The Forum for Governance and Justice on Thursday successfully organised a peace March to campaign against hate speech in Ghana.
This followed the growing development of the use of intemperate language by some politicians whose action has the tendency of plunging the nation into chaos ahead of the 2012 December elections.
The peace March started at the Obra Spot near Kwame Nkrumah Circle in Accra and ended at the Arts Centre with the protesters holding placards some of which read, “Hate speech breeds disunity, say no to hate speech, stop Kennedy Agyapong now, Ghana belongs to God, no Boko Haram in Ghana and Asantehene why the silence?”
Dr. Clement Apark, Convener of the Forum for Governance Justice, who led the peace March said: “The patronage has been huge way beyond our expectation and the reason why so many people have come out is because the good people understand that without peace, stability and national cohesion, their challenges and issues cannot be resolved.”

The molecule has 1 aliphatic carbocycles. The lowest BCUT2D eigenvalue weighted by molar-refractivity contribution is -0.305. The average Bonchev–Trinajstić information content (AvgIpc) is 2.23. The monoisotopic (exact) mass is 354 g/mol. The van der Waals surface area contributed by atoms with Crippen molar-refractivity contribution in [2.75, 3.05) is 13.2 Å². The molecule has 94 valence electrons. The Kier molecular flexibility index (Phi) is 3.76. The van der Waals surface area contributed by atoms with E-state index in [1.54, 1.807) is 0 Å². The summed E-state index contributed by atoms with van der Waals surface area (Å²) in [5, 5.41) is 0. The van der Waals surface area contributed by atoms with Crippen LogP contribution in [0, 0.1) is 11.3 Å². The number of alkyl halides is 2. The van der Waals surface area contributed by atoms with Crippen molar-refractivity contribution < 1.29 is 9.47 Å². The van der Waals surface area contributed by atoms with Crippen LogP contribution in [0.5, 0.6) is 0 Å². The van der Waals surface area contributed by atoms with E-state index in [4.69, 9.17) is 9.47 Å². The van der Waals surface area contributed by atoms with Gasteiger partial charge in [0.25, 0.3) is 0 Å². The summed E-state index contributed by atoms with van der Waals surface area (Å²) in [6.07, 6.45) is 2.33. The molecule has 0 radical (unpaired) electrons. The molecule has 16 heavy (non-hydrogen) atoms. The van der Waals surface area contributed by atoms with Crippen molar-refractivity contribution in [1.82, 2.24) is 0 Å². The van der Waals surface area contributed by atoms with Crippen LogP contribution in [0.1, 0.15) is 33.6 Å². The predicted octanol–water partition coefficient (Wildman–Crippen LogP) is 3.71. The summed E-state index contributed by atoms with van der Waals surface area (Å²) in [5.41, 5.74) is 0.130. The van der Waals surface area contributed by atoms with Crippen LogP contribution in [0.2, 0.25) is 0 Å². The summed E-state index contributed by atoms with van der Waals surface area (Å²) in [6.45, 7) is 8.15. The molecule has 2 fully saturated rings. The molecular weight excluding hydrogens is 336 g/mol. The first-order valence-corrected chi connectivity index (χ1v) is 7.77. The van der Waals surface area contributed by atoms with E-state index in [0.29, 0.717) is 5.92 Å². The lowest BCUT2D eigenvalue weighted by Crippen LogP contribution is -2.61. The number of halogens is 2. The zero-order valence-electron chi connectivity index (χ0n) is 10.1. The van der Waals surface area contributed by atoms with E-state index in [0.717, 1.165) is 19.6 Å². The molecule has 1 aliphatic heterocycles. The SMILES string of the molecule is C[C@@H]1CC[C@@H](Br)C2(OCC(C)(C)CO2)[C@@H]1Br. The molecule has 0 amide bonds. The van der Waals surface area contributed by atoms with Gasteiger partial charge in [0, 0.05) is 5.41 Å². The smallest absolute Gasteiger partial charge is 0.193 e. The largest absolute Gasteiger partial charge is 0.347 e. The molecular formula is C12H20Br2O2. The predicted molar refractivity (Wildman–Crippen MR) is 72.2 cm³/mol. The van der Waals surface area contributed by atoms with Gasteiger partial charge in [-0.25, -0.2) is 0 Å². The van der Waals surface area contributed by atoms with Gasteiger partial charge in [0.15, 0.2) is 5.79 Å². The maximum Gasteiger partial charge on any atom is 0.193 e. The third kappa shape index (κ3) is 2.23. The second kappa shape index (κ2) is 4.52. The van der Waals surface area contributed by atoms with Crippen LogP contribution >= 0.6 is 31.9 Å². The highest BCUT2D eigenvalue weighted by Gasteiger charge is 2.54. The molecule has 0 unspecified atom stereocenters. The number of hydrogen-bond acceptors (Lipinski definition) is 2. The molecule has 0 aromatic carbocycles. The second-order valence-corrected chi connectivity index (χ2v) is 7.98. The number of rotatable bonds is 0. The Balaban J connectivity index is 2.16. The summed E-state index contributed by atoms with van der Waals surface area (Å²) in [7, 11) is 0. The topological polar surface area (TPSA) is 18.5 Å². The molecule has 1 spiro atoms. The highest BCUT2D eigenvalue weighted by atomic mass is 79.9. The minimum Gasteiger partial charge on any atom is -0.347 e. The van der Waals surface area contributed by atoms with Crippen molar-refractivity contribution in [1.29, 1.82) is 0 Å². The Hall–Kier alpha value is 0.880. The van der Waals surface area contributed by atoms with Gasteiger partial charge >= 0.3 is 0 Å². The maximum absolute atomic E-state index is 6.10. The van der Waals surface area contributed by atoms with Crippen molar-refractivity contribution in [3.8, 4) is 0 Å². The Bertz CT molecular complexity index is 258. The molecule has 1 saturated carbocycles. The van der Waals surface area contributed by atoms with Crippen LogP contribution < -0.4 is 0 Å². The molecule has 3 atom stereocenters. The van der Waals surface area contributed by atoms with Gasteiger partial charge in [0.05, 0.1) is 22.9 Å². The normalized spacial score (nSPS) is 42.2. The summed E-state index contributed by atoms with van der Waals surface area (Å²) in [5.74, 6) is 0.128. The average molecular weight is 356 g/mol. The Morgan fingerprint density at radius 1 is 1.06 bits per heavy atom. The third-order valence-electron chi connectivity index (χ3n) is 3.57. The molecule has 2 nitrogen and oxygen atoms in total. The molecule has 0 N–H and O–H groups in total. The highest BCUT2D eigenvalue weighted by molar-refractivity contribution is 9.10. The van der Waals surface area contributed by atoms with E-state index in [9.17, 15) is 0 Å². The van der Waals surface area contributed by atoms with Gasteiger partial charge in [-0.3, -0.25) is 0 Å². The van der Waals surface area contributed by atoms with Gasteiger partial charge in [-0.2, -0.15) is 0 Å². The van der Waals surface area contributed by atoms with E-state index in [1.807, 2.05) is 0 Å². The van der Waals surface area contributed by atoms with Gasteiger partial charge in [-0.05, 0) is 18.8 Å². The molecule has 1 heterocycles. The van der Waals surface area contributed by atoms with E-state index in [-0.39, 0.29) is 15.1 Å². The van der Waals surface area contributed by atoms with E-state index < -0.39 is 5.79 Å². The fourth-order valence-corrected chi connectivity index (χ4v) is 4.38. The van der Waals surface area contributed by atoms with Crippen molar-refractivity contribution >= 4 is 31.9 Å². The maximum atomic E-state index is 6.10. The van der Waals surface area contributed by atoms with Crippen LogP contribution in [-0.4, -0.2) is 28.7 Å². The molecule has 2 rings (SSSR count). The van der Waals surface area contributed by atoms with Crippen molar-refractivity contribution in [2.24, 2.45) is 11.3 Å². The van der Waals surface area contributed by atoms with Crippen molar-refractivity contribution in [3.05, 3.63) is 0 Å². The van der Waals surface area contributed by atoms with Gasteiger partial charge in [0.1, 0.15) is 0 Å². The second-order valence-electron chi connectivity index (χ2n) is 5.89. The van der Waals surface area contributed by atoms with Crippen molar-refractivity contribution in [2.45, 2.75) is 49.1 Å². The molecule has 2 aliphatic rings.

He remarked: “Basically we have achieved our goal because our intent is to raise the awareness of the people to understand that they cannot achieve their goals and the dreams and aspirations if they do not have a peaceful, stable and a coherent nation.”
Dr. Apark said given the success of the Peace March, the Forum will cultivate the habit of replicating it in other parts of the country.
“Given the success of today’s demonstration it is very likely that we are going to regionalise it which means that Ghanaians in every part of the country will be expected to speak about and promote peace in their communities,” he said.
A peace crusader, Christopher Owusu, alias Ghanaba, declared his intention to “embark on a nationwide peace March to sensitize Ghanaian on the need to co-exist peacefully.”
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